|The Pentecost, Santi di Tito, c. 1590|
As I pointed out last week John has no Pentecost event. His presentation of Christ as the Risen One has Jesus appearing and conferring the Holy Spirit right away. For example, "Receive the Holy Spirit, whose sins you shall forgive they are forgiven them" Luke on the other hand unpacks the Easter gifts separately. The Ascension takes place 40 days after Easter, going along with Jesus 40 days of fasting and Israel's 40 years in the desert. Forty here is obviously a symbolic number. Pentecost, Greek for 50 days, is first of all the Jewish feast of Shavuot, 50 days after Passover. It is a celebration of the giving of the Torah to the people of Israel. Most of the first Christians were Jewish and so separating out the Resurrection, the return to God in glory (Ascension) and finally the giving of the Holy Spirit to the disciples and associating them with different days helped believers to more easily "unpack" the great mysteries of faith.
So what does Pentecost mean for us? Is it merely a celebration of what happened back then? Certainly not. It is a celebration of what happens to us in our Baptism and Confirmation, and what continues to happen in us throughout our lives--God's Spirit, the Holy Spirit comes to dwell in us. We find this too good to be true. Sure, God can dwell in an Ark in the desert. God can become incarnate in Jesus. Jesus can be truly present in the Eucharistic bread and wine and in the tabernacle, but God present in me? In You? How can this be. We are weak, fragile human beings. We are not perfect, yet God's Spirit indeed dwells in us. When we let this really sink in we are transformed and the Lord can use us in wonderful ways.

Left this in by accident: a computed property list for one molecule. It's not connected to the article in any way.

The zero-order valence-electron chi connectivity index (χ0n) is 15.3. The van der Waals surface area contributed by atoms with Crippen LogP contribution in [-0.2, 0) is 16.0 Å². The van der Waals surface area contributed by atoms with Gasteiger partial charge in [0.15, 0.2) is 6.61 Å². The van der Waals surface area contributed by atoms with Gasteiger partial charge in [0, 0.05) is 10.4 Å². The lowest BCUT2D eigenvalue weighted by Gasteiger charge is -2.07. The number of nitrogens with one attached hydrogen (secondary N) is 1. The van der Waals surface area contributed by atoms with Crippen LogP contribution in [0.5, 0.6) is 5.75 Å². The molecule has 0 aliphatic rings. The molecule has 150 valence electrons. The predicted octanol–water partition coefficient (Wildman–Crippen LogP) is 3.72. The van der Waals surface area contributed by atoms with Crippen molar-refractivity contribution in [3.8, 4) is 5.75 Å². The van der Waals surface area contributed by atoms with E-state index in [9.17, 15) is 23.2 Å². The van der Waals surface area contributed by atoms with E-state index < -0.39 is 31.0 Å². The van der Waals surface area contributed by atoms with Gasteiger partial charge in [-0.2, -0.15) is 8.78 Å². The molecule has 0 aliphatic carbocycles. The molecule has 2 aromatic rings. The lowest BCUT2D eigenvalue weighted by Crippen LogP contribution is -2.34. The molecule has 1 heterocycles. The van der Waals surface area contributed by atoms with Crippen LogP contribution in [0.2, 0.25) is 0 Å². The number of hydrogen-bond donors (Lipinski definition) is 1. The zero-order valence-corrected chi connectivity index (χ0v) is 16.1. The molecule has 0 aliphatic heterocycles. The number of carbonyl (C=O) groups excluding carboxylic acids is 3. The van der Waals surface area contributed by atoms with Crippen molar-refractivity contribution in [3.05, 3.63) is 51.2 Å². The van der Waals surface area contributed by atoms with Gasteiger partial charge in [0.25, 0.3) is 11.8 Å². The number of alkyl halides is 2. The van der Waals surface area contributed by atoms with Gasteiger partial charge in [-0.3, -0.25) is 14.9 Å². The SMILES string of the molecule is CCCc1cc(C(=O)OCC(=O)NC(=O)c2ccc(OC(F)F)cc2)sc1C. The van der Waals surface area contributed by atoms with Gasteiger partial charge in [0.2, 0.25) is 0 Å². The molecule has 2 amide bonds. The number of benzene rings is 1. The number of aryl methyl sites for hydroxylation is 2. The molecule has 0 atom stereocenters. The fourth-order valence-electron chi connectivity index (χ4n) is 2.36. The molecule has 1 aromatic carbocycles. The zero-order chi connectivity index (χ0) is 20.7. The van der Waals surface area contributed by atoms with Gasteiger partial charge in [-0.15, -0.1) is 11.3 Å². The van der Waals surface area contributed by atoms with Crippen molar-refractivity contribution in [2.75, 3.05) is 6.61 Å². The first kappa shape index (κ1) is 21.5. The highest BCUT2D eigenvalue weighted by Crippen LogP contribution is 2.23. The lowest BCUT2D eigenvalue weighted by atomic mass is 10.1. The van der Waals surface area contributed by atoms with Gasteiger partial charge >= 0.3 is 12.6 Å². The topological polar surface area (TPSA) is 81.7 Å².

Many parishes are encouraging people to wear something red to church this Sunday. The priest has red vestments reminding us of the tongues of fire which descended on the apostles. By wearing red we acknowledge that while there may not have been tongues of fire at our Confirmation the Holy Spirit did indeed come to dwell with us. At Easter and Christmas families gather at home to celebrate a big meal. Perhaps we should have a big Pentecost dinner or a special outdoor barbecue to celebrate this great feast. So Happy Pentecost and Happy Birthday to the Church, the entire Christian community. And to our Jewish friends a Happy Shavuot.